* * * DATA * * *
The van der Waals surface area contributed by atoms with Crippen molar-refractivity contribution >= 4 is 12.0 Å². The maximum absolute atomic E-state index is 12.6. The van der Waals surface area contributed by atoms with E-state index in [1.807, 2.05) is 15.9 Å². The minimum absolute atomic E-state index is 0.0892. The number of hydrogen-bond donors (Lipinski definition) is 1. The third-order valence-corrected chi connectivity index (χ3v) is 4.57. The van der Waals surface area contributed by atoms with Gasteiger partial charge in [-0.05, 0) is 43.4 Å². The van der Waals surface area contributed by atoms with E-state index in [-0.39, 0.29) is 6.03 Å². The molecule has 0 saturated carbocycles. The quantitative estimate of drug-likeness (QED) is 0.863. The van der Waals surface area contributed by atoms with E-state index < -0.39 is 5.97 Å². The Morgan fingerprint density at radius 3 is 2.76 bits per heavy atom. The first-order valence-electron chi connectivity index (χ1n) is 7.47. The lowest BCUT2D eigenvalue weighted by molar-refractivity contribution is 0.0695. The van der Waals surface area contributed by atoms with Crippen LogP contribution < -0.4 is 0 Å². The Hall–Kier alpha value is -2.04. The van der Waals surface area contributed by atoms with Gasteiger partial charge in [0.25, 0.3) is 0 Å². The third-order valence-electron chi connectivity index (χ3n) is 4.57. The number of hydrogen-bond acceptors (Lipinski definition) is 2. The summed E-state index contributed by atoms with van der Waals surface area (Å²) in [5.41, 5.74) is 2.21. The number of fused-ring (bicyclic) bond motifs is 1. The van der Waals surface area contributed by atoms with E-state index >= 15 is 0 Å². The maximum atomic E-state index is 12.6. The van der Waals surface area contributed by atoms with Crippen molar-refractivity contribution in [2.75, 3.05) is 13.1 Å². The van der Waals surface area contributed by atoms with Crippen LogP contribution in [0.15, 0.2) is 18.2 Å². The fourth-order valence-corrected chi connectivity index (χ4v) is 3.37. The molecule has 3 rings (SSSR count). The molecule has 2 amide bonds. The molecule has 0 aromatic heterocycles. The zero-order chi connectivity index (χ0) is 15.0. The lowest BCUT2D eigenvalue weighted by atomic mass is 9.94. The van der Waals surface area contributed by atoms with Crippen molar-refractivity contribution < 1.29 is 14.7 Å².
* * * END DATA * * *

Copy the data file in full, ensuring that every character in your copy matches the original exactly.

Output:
The van der Waals surface area contributed by atoms with Crippen molar-refractivity contribution >= 4 is 12.0 Å². The maximum absolute atomic E-state index is 12.6. The van der Waals surface area contributed by atoms with E-state index in [1.807, 2.05) is 15.9 Å². The minimum absolute atomic E-state index is 0.0892. The number of hydrogen-bond donors (Lipinski definition) is 1. The third-order valence-corrected chi connectivity index (χ3v) is 4.57. The van der Waals surface area contributed by atoms with Gasteiger partial charge in [-0.05, 0) is 43.4 Å². The van der Waals surface area contributed by atoms with E-state index in [-0.39, 0.29) is 6.03 Å². The molecule has 0 saturated carbocycles. The quantitative estimate of drug-likeness (QED) is 0.863. The van der Waals surface area contributed by atoms with E-state index < -0.39 is 5.97 Å². The Morgan fingerprint density at radius 3 is 2.76 bits per heavy atom. The first-order valence-electron chi connectivity index (χ1n) is 7.47. The lowest BCUT2D eigenvalue weighted by molar-refractivity contribution is 0.0695. The van der Waals surface area contributed by atoms with Crippen LogP contribution < -0.4 is 0 Å². The Hall–Kier alpha value is -2.04. The van der Waals surface area contributed by atoms with Gasteiger partial charge in [0.25, 0.3) is 0 Å². The third-order valence-electron chi connectivity index (χ3n) is 4.57. The number of hydrogen-bond acceptors (Lipinski definition) is 2. The summed E-state index contributed by atoms with van der Waals surface area (Å²) in [5.41, 5.74) is 2.21. The number of fused-ring (bicyclic) bond motifs is 1. The van der Waals surface area contributed by atoms with E-state index >= 15 is 0 Å². The maximum atomic E-state index is 12.6. The van der Waals surface area contributed by atoms with Crippen molar-refractivity contribution in [2.75, 3.05) is 13.1 Å². The van der Waals surface area contributed by atoms with Crippen LogP contribution in [0.15, 0.2) is 18.2 Å². The fourth-order valence-corrected chi connectivity index (χ4v) is 3.37. The molecule has 3 rings (SSSR count). The molecule has 2 amide bonds. The molecule has 0 aromatic heterocycles. The zero-order chi connectivity index (χ0) is 15.0. The lowest BCUT2D eigenvalue weighted by atomic mass is 9.94. The van der Waals surface area contributed by atoms with Crippen molar-refractivity contribution < 1.29 is 14.7 Å².